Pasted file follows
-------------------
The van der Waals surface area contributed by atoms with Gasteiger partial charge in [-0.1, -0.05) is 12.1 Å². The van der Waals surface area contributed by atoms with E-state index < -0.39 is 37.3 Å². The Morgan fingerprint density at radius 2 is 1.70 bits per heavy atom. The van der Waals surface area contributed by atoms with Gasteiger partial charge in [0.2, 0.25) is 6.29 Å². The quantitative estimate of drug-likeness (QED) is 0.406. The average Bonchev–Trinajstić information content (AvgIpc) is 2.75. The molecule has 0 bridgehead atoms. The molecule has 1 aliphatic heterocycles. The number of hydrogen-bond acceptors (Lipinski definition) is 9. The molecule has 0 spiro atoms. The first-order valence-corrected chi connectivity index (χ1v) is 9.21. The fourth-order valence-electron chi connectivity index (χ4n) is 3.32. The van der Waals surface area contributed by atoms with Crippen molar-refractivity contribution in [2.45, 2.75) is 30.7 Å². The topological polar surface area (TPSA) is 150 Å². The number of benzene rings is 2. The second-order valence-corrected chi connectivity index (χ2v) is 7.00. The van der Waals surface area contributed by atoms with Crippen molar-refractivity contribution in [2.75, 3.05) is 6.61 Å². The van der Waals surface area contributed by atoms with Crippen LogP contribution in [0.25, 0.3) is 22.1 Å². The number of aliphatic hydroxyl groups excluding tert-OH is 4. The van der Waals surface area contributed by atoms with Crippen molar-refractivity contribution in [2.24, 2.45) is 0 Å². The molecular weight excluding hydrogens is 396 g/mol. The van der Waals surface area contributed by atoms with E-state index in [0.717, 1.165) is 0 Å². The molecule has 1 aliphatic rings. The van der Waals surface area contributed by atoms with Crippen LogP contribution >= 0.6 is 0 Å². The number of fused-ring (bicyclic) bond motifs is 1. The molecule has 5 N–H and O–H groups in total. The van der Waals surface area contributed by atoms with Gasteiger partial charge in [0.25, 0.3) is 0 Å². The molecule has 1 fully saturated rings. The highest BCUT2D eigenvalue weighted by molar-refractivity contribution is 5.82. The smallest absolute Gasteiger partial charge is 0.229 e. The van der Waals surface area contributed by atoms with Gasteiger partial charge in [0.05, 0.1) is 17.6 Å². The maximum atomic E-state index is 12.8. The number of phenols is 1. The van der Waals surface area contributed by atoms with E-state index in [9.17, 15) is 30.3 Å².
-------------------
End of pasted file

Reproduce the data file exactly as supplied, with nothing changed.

The van der Waals surface area contributed by atoms with Gasteiger partial charge in [-0.1, -0.05) is 12.1 Å². The van der Waals surface area contributed by atoms with E-state index < -0.39 is 37.3 Å². The Morgan fingerprint density at radius 2 is 1.70 bits per heavy atom. The van der Waals surface area contributed by atoms with Gasteiger partial charge in [0.2, 0.25) is 6.29 Å². The quantitative estimate of drug-likeness (QED) is 0.406. The average Bonchev–Trinajstić information content (AvgIpc) is 2.75. The molecule has 0 bridgehead atoms. The molecule has 1 aliphatic heterocycles. The number of hydrogen-bond acceptors (Lipinski definition) is 9. The molecule has 0 spiro atoms. The first-order valence-corrected chi connectivity index (χ1v) is 9.21. The fourth-order valence-electron chi connectivity index (χ4n) is 3.32. The van der Waals surface area contributed by atoms with Crippen molar-refractivity contribution in [2.45, 2.75) is 30.7 Å². The topological polar surface area (TPSA) is 150 Å². The number of benzene rings is 2. The second-order valence-corrected chi connectivity index (χ2v) is 7.00. The van der Waals surface area contributed by atoms with Crippen molar-refractivity contribution in [2.75, 3.05) is 6.61 Å². The van der Waals surface area contributed by atoms with Crippen LogP contribution in [0.25, 0.3) is 22.1 Å². The number of aliphatic hydroxyl groups excluding tert-OH is 4. The van der Waals surface area contributed by atoms with Crippen molar-refractivity contribution in [2.24, 2.45) is 0 Å². The molecular weight excluding hydrogens is 396 g/mol. The van der Waals surface area contributed by atoms with E-state index in [0.717, 1.165) is 0 Å². The molecule has 1 aliphatic rings. The van der Waals surface area contributed by atoms with Crippen LogP contribution >= 0.6 is 0 Å². The number of fused-ring (bicyclic) bond motifs is 1. The molecule has 5 N–H and O–H groups in total. The van der Waals surface area contributed by atoms with Gasteiger partial charge in [0.25, 0.3) is 0 Å². The molecule has 1 fully saturated rings. The highest BCUT2D eigenvalue weighted by molar-refractivity contribution is 5.82. The smallest absolute Gasteiger partial charge is 0.229 e. The van der Waals surface area contributed by atoms with Gasteiger partial charge in [0.05, 0.1) is 17.6 Å². The maximum atomic E-state index is 12.8. The number of phenols is 1. The van der Waals surface area contributed by atoms with E-state index in [9.17, 15) is 30.3 Å².